BATAVIA, Ohio (AdAge.com) -- The surprise elopement of French pharmaceutical giant Sanofi-Aventis with Chattanooga, Tenn.-based orphan-brand rollup Chattem earlier this week is the latest sign of an odd reversal of fortune. Only a few years ago, drug companies were all too anxious to sell off over-the-counter and personal-care brands, but now with growth tapping out in prescription drugs, interest in both sectors is once again hot.
Sanofi agreed to pay $1.9 billion in cash -- a rich four times more than 2008 sales -- pending regulatory and shareholder approval for Chattem, a company assembled over the years from a hodgepodge of brands cast off by bigger players. With the buy, Sanofi becomes just one of several pharma players to determine it needs a bigger presence in package goods. Merck paid $41 billion for Schering-Plough earlier this year, in part to gain access to a consumer-brand portfolio that includes Dr. Scholl's and Coppertone. And Pfizer, showing apparent remorse for the divestiture of consumer brands, reacquired a consumer business with Wyeth earlier this year.
The moves show that the pharmaceutical industry increasingly is willing to trade growth for margin as it faces expiring prescription-drug patents not being replaced by new drugs in the pipeline and increased competition from generics. Essentially, they're trading growth they could once concoct in labs for growth they hope to concoct in their marketing departments using well-known brands.
It's a sign of how bad prospects look for pharmaceuticals that over the counter and personal care look good in comparison. (Package-goods titan Procter & Gamble, for example, earlier this year gave up on its dream of more than two decades to build a prescription-drug business when it divested a portfolio that included Actonel and Enablex to Warner Chilcott.) Categories once seen as recession resistant have slowed below that even of a sputtering economy, with the H1N1 virus responsible for most of their growth late this year. And OTC drug brands have been particularly hard hit by a private-label surge.
Pfizer sold its consumer-health portfolio in 2007, with brands that included Listerine, Lubriderm and Rogaine, mainly to Johnson & Johnson, with some antitrust-required spinoffs to Chattem. In an interview with the Financial Times last month, J&J Chairman-CEO Bill Weldon said Pfizer CEO Jeff Kindler has told him several times he regrets his company divesting its consumer brands the last time (the deal was done before Mr. Kindler became CEO).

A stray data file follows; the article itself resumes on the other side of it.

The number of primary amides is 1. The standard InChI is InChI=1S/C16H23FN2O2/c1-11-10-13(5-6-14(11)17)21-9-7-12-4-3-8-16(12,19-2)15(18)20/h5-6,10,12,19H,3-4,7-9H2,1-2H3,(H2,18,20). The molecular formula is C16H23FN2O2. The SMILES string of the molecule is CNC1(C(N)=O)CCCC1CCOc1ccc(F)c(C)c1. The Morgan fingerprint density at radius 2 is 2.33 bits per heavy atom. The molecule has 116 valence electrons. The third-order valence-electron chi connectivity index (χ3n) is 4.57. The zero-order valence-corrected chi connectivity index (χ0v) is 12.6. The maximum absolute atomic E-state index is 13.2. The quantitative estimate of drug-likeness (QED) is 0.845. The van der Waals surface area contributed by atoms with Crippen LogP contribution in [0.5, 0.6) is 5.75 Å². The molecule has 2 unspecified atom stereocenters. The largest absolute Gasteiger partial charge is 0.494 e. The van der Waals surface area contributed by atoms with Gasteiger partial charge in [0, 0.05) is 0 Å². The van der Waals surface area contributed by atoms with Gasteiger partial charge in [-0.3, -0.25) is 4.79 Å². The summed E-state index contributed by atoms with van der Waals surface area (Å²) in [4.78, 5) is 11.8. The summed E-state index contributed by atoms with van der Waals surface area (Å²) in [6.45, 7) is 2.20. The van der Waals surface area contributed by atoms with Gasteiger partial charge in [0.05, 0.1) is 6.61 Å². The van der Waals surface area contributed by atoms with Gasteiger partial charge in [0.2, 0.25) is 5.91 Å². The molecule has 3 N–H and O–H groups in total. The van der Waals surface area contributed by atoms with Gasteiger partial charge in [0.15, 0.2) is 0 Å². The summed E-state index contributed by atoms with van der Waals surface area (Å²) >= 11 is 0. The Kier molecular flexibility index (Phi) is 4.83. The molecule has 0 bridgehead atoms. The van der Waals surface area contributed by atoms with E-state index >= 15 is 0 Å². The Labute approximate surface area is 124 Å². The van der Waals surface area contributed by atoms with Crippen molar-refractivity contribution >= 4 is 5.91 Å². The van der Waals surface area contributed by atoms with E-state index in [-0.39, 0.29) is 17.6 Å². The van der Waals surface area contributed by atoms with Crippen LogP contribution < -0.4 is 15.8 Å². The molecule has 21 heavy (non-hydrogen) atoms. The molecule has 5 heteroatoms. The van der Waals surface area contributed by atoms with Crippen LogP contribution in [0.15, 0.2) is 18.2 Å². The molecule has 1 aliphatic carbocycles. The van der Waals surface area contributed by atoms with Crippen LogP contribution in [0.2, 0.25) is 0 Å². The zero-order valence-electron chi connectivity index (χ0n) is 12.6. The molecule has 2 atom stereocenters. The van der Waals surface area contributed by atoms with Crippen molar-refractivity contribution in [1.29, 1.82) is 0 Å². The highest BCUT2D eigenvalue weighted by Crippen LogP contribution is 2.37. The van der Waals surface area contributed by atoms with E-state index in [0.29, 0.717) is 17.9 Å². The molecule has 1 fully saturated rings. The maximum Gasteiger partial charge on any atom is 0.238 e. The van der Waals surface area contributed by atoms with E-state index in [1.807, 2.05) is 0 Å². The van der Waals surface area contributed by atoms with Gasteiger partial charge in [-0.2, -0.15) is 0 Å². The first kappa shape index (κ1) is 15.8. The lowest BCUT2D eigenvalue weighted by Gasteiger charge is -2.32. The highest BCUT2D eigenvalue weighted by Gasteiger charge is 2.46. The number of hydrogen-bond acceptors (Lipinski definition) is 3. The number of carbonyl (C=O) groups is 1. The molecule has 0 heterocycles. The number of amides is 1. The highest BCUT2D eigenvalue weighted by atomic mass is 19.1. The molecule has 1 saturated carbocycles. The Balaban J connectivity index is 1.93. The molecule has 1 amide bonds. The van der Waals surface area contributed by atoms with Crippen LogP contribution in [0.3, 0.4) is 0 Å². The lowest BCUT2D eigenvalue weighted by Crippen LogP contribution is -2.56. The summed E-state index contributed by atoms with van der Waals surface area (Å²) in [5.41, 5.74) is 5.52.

The Chattem deal truly proves one company's trash is another's treasure. Sanofi is betting big on brands abandoned over the years by major players who didn't think they merited continued investment.
The lean, entrepreneurial company quietly proved otherwise. It cut most costs to the bone, operated cheaply in a small Tennessee labor market, relied mainly on in-house and small boutique ad agencies such as Brooklyn's Joey Co. and plowed north of 25% of sales regularly into advertising and promotion, said Donald Kay Riker, a P&G and Chattem veteran, principal of the consulting firm On Point Advisers and publisher of the OTCProductNews blog.
The result has been building Gold Bond into a $100 million-plus brand, according to Chattem Chairman-CEO Zan Guerry on a Monday conference call. He added that Act mouthwash, one of the brands divested by Pfizer in 2007, is the only brand in the category that's grown in the past four or 52 weeks -- a substantial feat given a costly shootout among titans at J&J's Listerine and P&G's Crest.
Sanofi-Aventis needs to tap Chattem's record for scrappy success against long odds to succeed in the U.S. as it looks to make a prescription to OTC conversion for its Allegra allergy drug, which is still awaiting Food and Drug Administration approval. When approval comes, Allegra will be the third player into a market that already includes Claritin and J&J's Zyrtec at a time when retailers are trying to pare many category assortments to two national brands, plus private label.
In explaining the deal, Sanofi-Aventis executives noted that Chattem's sales force, which could be used as a conduit for Allegra and some other possible future Rx to OTC conversions for Nasacort and BenzaClin, was a big draw.
Royalties possibly a factor
That has some, such as Deutsche Bank analyst Bill Schmitz, scratching their heads, wondering why someone would pay a princely 13 times cash flow for a welterweight sales force and a stable of castoff brands. But he noted that the royalties demanded by such players as P&G or J&J to handle the Allegra switch might have been so high as to sweeten the deal for Sanofi.
Pharma companies are cash-rich, yet getting price-earnings multiples considerably below those of package-goods players, Mr. Schmitz said, because of their impending loss of revenue from patent expirations. So it makes sense to spend the cash to help soften the blow and seek growth. The drug companies "are up against a whole lot of secular trends that are not favorable," Mr. Riker said. "Suddenly they've rediscovered OTC."
The challenge, he said, at least for Sanofi and Chattem, will be blending two very different cultures and maintaining the edge which Sanofi paid for handsomely.